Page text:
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Shaking Effects (Outside Gujarat):
Outside Gujarat, to the west, strong shaking was experienced in the Indus delta and in the large cities of Karachi and Hyderabad. 18 people were killed in the Sindh. A 7-storey building, Ghousia Apartments collapsed in the city of Hyderabad. Liquefaction, earthquake fountains and sandblows were also reported from here. In Rajasthan, many buildings were badly damaged, mainly at Bakhasar and Jodhpur. Many structures of historical importance, like the Jaiselmer Fort, were damaged in Rajasthan. Damage was also reported from Mt. Abu, Pokhran, Jodhpur, Jaipur and Udaipur. In Madhya Pradesh tremors were felt prominently in the Narmada Valley, as far as Jabalpur. In Maharashtra, buildings developed cracks at many places in Mumbai and Vashi. A fire brigade station suffered slight structural damage at Wadala, Mumbai. Tremors were felt strongly in Mumbai, Pune and as far as Kolhapur. Beyond these areas, the shock was felt to a limited extent in Hyderabad (Andhra Pradesh) and Bengalooru, and in high-rise buildings as far as Kolkata and New Delhi. Long period effects such as a sensation of nausea / giddiness among people and oscillating hanging objects were reported from many parts of India, Pakistan, Bangladesh and Nepal.  Press reports from Bangladesh, reported unusual drifts in rivers in the Sunderbans following the earthquake. Even at locations over 1,000 kilometres from the epicentre, ground shaking was amplified in recent sediments resulting in locally moderate shaking. Such effects were experienced in the Kaveri delta of Tamil Nadu, in the Bengal basin and in the Kathmandu Valley in Nepal.

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Effect on public infrastructure:
The Atomic Energy Regulatory Board (A.E.R.C.) reported no damage from the nuclear power stations at Kakrapara (Gujarat), Rawatbhata (Rajasthan), Tarapur (Maharashtra), Narora (Uttar Pradesh), Kalpakkam (Tamil Nadu) and Kaiga (Karnataka). The Department of Atomic Energy (D.A.E.) said that the Kakrapara nuclear reactor, at Anumala, near Surat withstood the earthquake and was functional after the earthquake. The level of shaking is reported to have reached 51.2 Hz, very close to the tripping level. Several dams, such as the Suvi and Tappar Dams, were damaged in the epicentral area. Nearly 200 dams were damaged and required to either be repaired or strengthened. The intake tower of the Tapper Dam near Gandhidham was heavily damaged. Water supply was disrupted in Kutchh due to damage caused to the water pumping and pipe transmission system. Two elevated water tanks collapsed in the epicentral area, though 100 others survived without any major damage. 5 tanks also collapsed in the Maliya-Morbi area. Such a structure was seen swaying during the mainshock at Radhanpur. 16 out of 300 well inspected following the earthquake had sulphur problems. Highways were still functional. The Surajbari Bridge on National Highway 8A, suffered serious structural damage and traffic movement was restricted on it. A major power failure was experienced all over Gujarat immediately following the earthquake. The power stations at Wanakbori (1200 MW), Gandhinagar (450 MW), Dhuvaran (250 MW), AECO (380 MW), Panendro  (110 MW), Sikka (110 MW) and Gandhar (90 MW) tripped. All 400 kV lines, except the 400 kV Indore-Asoj D/C and Jhanor-Padghe line tripped. Due to this, the frequency jumped from 49.86 Hz tp 5.15 Hz, causing a throw of 3500 MW in northern and central Gujarat and in Saurashtra. The Powergrid restored its lines within 13 minutes while the NTPC was done in 2 hours. Due to the immediate action by the Western Load Dispatch Centre of the Ministry of Power, a complete collapsed of the western grid (covering Gujarat, Maharashtra, Madhya Pradesh, Goa, Chhatisgarh and parts of Rajasthan) was prevented. Telecommunication networks were temporarily distrupted and the fiber optic lines severed. However, services were restored by within a week as was a cellular phone service.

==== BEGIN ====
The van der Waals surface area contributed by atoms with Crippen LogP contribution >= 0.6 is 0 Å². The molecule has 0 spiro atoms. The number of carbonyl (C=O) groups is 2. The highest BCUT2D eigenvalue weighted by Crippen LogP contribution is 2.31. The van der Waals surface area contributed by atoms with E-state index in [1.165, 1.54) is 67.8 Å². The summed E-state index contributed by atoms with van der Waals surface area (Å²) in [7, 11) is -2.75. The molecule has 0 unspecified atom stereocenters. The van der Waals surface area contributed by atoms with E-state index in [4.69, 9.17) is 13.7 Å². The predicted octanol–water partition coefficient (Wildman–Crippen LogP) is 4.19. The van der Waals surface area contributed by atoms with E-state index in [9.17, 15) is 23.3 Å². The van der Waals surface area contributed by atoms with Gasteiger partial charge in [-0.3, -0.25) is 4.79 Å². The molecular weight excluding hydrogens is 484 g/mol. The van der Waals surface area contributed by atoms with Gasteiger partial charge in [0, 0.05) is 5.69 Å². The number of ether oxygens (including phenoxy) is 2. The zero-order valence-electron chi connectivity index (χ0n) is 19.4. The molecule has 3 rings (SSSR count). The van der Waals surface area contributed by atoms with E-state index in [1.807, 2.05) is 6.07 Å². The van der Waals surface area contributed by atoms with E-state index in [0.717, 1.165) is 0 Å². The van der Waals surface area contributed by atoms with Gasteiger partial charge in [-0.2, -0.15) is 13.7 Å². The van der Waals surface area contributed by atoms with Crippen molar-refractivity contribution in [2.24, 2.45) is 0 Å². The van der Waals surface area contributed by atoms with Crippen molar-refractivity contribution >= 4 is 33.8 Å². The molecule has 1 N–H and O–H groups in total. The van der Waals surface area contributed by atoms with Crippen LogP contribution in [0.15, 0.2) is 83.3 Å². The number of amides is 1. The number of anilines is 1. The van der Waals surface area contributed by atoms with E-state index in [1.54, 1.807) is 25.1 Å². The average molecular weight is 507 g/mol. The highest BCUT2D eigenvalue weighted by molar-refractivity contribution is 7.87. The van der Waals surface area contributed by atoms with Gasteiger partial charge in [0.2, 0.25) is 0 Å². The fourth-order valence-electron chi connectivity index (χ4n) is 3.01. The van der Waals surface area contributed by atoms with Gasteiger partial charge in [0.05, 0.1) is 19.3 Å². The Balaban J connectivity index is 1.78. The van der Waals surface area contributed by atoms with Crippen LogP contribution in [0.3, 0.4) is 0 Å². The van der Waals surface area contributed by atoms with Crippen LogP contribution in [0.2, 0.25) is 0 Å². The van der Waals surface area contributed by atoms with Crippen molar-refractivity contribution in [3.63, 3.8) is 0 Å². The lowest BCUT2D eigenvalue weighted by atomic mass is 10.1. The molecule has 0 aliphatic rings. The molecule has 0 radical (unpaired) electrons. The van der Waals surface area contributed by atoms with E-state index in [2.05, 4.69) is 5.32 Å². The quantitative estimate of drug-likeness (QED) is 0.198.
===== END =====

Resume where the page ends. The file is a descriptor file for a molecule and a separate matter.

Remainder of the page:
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Liquefaction Features:
Sandblows occurred over a wide area in Gujarat and were even reported from adjoining areas of Pakistan. A sandblow near Umedpur, 50 kilometres north of the epicentre, had a crater that was 10 metres by 5 metres across. Earthquake fountains were observed at Jamnagar. The furthest liquefaction was reported at Bharuch and Jambusar in south-eastern Gujarat. Liquefaction in the Great and Little Ranns was extensive. Water levels in the salt pans in the Little Rann rose dramatically and workers were forced onto the roads which were at a slightly higher elevation. Liquefaction covered an area of 10,000 square kilometres.  Satellite images showed palaeo-channels and water bodies in the Great Rann. It was initially speculated in the press, that this was the reactivation of the Hakra river or the mythical Saraswati river, a view which was not shared by scientific data. Satellite images before and after the earthquake also showed the emergence of land, on the shores of the Gulf of Kutchh, around Kandla, a phenomenon which occurs only when there is a significant reduction in tidal waves activity. However, tidal height data from Kandla Port was not available following the earthquake. In the waters of the Gulf of Kutch and the Gulf of Khambat (also called Cambay) chlorophyll and suspended sediment concentrations rose and the fish catch off Daman in February was found to be double the normal value for that time of the year. A rise of 2.5 centimetres in the level of ground water was reported from Sola in Ahmedabad and Gandhinagar. The temperature of the hot springs at Ganeshpuri in Maharashtra's Thane district, rose from 35C to 75C. The level of the water also rose by three feet. Ground waves were also reportedly seen near Bhuj.

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The strongest aftershock occurred on January 28, 2001 and was centred near Bhachau. It had a magnitude of Mw=5.8 and caused widespread panic in Gujarat. People rushed out into the open in Ahmedabad where the aftershock was felt for 30 seconds. It was also felt at Jaiselmer in Rajasthan and as far away as Mumbai. Many people were injured at Ahmedabad, in an M5.3 aftershock on February 8, 2001, as they jumped from buildings in panic. An aftershock on February 24, injured several people in Sindh, Pakistan and caused some damage to buildings in the area.